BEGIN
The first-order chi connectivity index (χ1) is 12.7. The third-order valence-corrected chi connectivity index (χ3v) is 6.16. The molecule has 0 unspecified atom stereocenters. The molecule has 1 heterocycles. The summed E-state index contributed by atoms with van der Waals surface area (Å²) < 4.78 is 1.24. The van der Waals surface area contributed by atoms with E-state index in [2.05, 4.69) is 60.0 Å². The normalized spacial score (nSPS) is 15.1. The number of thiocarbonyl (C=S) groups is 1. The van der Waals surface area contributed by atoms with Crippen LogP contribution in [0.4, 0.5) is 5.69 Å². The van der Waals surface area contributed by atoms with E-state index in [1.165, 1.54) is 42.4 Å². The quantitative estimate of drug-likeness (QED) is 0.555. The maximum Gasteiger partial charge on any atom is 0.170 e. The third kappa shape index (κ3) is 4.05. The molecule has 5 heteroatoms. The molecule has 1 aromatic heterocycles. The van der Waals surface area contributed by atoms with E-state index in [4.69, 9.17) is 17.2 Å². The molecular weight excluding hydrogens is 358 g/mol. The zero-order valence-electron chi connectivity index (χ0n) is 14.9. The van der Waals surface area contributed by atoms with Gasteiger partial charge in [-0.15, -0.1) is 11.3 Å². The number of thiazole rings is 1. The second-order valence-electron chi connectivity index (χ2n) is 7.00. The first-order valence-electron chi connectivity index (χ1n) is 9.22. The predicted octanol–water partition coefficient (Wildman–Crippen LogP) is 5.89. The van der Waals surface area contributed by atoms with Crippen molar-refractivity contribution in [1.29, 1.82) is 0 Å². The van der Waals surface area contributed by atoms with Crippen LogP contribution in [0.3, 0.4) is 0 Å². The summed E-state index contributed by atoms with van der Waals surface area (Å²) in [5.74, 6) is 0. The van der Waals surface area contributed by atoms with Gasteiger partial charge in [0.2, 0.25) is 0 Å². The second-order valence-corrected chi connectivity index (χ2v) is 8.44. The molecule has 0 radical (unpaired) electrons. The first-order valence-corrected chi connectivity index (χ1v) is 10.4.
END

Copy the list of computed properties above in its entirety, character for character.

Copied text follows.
The first-order chi connectivity index (χ1) is 12.7. The third-order valence-corrected chi connectivity index (χ3v) is 6.16. The molecule has 0 unspecified atom stereocenters. The molecule has 1 heterocycles. The summed E-state index contributed by atoms with van der Waals surface area (Å²) < 4.78 is 1.24. The van der Waals surface area contributed by atoms with E-state index in [2.05, 4.69) is 60.0 Å². The normalized spacial score (nSPS) is 15.1. The number of thiocarbonyl (C=S) groups is 1. The van der Waals surface area contributed by atoms with Crippen LogP contribution in [0.4, 0.5) is 5.69 Å². The van der Waals surface area contributed by atoms with E-state index in [1.165, 1.54) is 42.4 Å². The quantitative estimate of drug-likeness (QED) is 0.555. The maximum Gasteiger partial charge on any atom is 0.170 e. The third kappa shape index (κ3) is 4.05. The molecule has 5 heteroatoms. The molecule has 1 aromatic heterocycles. The van der Waals surface area contributed by atoms with E-state index in [4.69, 9.17) is 17.2 Å². The molecular weight excluding hydrogens is 358 g/mol. The zero-order valence-electron chi connectivity index (χ0n) is 14.9. The van der Waals surface area contributed by atoms with Gasteiger partial charge in [-0.15, -0.1) is 11.3 Å². The number of thiazole rings is 1. The second-order valence-electron chi connectivity index (χ2n) is 7.00. The first-order valence-electron chi connectivity index (χ1n) is 9.22. The predicted octanol–water partition coefficient (Wildman–Crippen LogP) is 5.89. The van der Waals surface area contributed by atoms with Crippen molar-refractivity contribution in [1.29, 1.82) is 0 Å². The van der Waals surface area contributed by atoms with Crippen LogP contribution in [0.3, 0.4) is 0 Å². The summed E-state index contributed by atoms with van der Waals surface area (Å²) in [5.74, 6) is 0. The van der Waals surface area contributed by atoms with Gasteiger partial charge in [0.2, 0.25) is 0 Å². The second-order valence-corrected chi connectivity index (χ2v) is 8.44. The molecule has 0 radical (unpaired) electrons. The first-order valence-corrected chi connectivity index (χ1v) is 10.4.